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Installing Oracle JDeveloper
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3 Next Steps After Installing Oracle JDeveloper Studio

This chapter describes the steps that you need to follow after installing Oracle JDeveloper Studio.

This chapter contains the following sections:

3.1 Using Oracle JDeveloper on Linux and UNIX Systems

This section describes tasks that you might want to perform after installing Oracle JDeveloper.

It contains the following sections:

3.1.1 Changing System Cursors on Linux and UNIX Systems

On UNIX or Linux platforms, the Java cursors might display as large and opaque, creating difficulties when used for drag and drop operations. To address this problem, Oracle JDeveloper provides a set of cursors to replace the default set. You must have write-access to the JDK to replace the cursors.

To replace the cursors:

  1. Create a backup copy of the default cursors located in the JDK directory at:

    jdk_install/jre/lib/images/cursors

  2. Extract the replacement cursors from the .tar file by following these steps:

    1. Navigate to the following location on your system:

      JDEV_HOME/jdeveloper/jdev/bin/clear_cursors.tar
      
    2. Run the following command to extract the replacement cursors from the tar file:

      tar -xvf clear_cursors.tar
      

3.1.2 Setting the System Resource Limit on Linux and UNIX Systems

The minimum recommended system resource limit for Oracle JDeveloper on Linux systems is 4096.

To determine the resource limit configuration for your system, enter the following command:

/bin/sh -c 'ulimit -n'

If the value returned is less than 4096, set the system resource limit by following these steps:

  1. Open the limits.conf file, which is located at /etc/security/.

  2. Find the following parameters:

    soft nofile value_of_the_parameter
    hard nofile value_of_the_parameter
    
  3. Change the value of these parameters to 4096:

    soft nofile 4096
    hard nofile 4096
    

    Note:

    If the parameters listed in Step 2 do not exist, add the parameters with their values, as listed in Step 3, to the limits.conf file.

3.1.3 Starting Oracle JDeveloper on Linux and UNIX Systems

To start Oracle JDeveloper on Linux and UNIX, do the following:

  1. Navigate to the following location on your system:

    JDEV_HOME/jdeveloper/jdev/bin/
    
  2. Run the following command:

    ./jdev
    

3.1.4 Specifying the JDK Location on Linux and UNIX Systems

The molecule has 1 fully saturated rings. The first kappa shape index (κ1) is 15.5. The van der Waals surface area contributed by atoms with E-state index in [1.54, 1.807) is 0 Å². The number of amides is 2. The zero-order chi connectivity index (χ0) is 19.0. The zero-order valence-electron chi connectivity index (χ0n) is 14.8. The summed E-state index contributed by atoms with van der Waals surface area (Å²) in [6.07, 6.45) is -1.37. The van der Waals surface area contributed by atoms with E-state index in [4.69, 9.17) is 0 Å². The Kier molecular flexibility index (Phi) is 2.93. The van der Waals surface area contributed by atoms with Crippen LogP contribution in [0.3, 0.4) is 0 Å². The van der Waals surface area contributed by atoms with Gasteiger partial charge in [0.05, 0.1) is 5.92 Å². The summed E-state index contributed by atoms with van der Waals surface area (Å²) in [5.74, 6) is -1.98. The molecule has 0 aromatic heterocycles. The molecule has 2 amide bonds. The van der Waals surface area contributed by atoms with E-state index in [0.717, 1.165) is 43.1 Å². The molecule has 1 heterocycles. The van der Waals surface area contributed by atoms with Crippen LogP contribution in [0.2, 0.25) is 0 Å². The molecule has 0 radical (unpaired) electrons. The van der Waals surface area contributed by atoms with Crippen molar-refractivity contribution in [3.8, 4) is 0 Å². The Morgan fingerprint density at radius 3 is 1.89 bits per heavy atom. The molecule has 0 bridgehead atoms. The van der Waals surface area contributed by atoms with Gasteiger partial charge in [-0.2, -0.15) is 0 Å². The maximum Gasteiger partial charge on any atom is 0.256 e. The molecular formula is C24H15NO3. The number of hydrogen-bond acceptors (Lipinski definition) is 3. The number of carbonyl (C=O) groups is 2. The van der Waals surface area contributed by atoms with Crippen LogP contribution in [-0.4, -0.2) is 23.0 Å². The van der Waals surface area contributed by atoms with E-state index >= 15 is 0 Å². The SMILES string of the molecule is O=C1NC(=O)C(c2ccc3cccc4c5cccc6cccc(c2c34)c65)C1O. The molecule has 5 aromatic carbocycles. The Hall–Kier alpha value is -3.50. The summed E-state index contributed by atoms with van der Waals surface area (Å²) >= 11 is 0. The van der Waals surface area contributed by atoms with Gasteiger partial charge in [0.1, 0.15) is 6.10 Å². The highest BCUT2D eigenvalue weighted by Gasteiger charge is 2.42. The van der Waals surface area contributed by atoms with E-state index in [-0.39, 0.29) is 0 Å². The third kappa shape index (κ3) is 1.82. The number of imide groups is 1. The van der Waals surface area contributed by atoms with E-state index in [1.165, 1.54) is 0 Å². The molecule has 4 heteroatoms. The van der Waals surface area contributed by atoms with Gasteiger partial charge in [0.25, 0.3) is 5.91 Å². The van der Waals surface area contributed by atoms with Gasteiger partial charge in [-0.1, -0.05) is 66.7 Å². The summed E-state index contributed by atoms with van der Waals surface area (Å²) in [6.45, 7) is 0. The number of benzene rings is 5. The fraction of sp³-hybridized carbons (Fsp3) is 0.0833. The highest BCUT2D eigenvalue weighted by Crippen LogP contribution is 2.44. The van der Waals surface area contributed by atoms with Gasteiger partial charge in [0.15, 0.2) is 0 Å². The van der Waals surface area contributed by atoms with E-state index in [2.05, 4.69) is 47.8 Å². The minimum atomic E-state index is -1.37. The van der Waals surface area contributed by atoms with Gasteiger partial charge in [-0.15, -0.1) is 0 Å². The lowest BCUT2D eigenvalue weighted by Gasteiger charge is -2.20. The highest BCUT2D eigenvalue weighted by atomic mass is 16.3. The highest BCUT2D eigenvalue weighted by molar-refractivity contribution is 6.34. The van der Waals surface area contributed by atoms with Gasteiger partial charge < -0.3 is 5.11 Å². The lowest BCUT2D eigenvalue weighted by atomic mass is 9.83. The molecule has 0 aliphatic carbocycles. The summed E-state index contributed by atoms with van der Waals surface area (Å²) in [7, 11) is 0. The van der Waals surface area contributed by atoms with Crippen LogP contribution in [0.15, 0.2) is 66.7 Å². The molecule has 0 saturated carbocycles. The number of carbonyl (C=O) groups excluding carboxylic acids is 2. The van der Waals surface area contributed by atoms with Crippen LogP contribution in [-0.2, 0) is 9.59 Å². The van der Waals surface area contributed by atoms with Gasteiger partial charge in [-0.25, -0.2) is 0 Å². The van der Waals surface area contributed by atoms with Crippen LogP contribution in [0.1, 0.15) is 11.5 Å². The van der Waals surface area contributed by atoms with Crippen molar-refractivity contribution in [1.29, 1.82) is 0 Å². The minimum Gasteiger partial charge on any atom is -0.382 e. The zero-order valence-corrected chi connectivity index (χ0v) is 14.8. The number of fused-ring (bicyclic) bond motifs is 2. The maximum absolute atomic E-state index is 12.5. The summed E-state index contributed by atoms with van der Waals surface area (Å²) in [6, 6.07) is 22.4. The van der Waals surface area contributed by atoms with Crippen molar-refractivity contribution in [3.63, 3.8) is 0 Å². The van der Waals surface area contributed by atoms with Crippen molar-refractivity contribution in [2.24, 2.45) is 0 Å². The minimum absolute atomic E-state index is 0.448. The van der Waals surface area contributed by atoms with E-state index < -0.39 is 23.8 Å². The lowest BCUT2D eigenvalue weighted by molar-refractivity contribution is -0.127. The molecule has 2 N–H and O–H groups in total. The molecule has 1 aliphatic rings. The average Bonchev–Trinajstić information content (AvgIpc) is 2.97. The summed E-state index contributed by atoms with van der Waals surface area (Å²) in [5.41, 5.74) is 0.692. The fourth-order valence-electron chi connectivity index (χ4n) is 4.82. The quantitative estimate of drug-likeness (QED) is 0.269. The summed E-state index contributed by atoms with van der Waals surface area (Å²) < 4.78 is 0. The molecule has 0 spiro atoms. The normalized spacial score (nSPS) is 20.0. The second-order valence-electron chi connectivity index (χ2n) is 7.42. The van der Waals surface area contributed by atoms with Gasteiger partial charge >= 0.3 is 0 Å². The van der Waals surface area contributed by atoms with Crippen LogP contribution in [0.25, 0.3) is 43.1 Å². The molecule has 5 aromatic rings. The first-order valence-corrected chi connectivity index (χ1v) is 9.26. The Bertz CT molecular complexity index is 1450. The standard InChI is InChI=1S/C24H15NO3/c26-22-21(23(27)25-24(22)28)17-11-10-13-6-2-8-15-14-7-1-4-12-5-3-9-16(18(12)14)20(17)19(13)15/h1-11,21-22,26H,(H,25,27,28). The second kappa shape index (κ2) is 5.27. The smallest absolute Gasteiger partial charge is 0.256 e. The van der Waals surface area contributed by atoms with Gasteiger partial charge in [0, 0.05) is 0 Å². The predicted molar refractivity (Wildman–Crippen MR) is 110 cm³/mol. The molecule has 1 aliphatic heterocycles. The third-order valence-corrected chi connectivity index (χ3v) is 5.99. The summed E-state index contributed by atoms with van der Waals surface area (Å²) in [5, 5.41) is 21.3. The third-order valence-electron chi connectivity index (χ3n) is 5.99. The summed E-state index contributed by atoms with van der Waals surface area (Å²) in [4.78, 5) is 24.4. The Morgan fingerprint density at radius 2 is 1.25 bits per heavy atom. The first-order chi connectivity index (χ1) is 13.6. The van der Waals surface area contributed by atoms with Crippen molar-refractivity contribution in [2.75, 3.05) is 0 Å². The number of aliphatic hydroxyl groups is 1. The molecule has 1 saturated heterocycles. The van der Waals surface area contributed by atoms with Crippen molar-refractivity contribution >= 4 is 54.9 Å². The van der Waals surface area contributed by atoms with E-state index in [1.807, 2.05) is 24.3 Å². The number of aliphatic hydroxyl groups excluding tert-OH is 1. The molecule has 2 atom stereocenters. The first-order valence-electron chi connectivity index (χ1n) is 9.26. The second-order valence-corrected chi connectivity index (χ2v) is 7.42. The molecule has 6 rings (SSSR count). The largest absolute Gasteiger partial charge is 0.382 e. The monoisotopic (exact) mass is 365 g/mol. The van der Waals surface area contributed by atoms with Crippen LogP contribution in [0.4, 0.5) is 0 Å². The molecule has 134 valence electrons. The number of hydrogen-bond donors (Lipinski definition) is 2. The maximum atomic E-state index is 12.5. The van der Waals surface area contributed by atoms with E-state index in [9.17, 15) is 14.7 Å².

Note:

This section is not applicable to the Studio edition of Oracle JDeveloper.

When you start Oracle JDeveloper for the first time, the jdev script prompts you to provide the location of your JDK installation if it cannot locate it. When prompted, enter the path to the Java executable file, for example /usr/local/java/bin/java.

3.1.5 Changing the JDK Location in Linux and UNIX Systems

To change a JDK location that you have previously specified, set the variable SetJavaHome in the file JDEV_HOME/jdeveloper/jdev/bin/jdev.conf to the location of your Java installation.

For example, in a UNIX environment, if the location of your JDK is in a directory called /usr/local/java, your entry in jdev.conf would look like:

SetJavaHome /usr/local/java

3.2 Using Oracle JDeveloper on Windows

This section discusses how you begin working with Oracle JDeveloper on Windows.

It contains the following topics:

3.2.1 Starting Oracle JDeveloper on Windows

To start Oracle JDeveloper Studio on Windows, use one of the following methods:

  • Method 1

    From your Start Menu, select All Programs, then select Oracle Fusion Middleware 12.1.2.0.0, and then select JDeveloper Studio 12.1.2.0.0.

  • Method 2

    Start Oracle JDeveloper from the command line by running one of the following commands:

    • JDEV_HOME\jdeveloper\jdeveloper.exe

    • JDEV_HOME\jdeveloper\jdev\bin\jdevw.exe

    • JDEV_HOME\jdeveloper\jdev\bin\jdev.exe (to display a console window for internal diagnostic information)

3.2.2 Specifying the JDK location on Windows

Note:

This section is not applicable to the Studio edition of Oracle JDeveloper.

Specify the location of your JDK installation in the dialog that appears when you start Oracle JDeveloper for the first time. You will need to enter the path to the Java executable file, for example D:\jdk1.7.0_10\bin

3.2.3 Changing the JDK location on Windows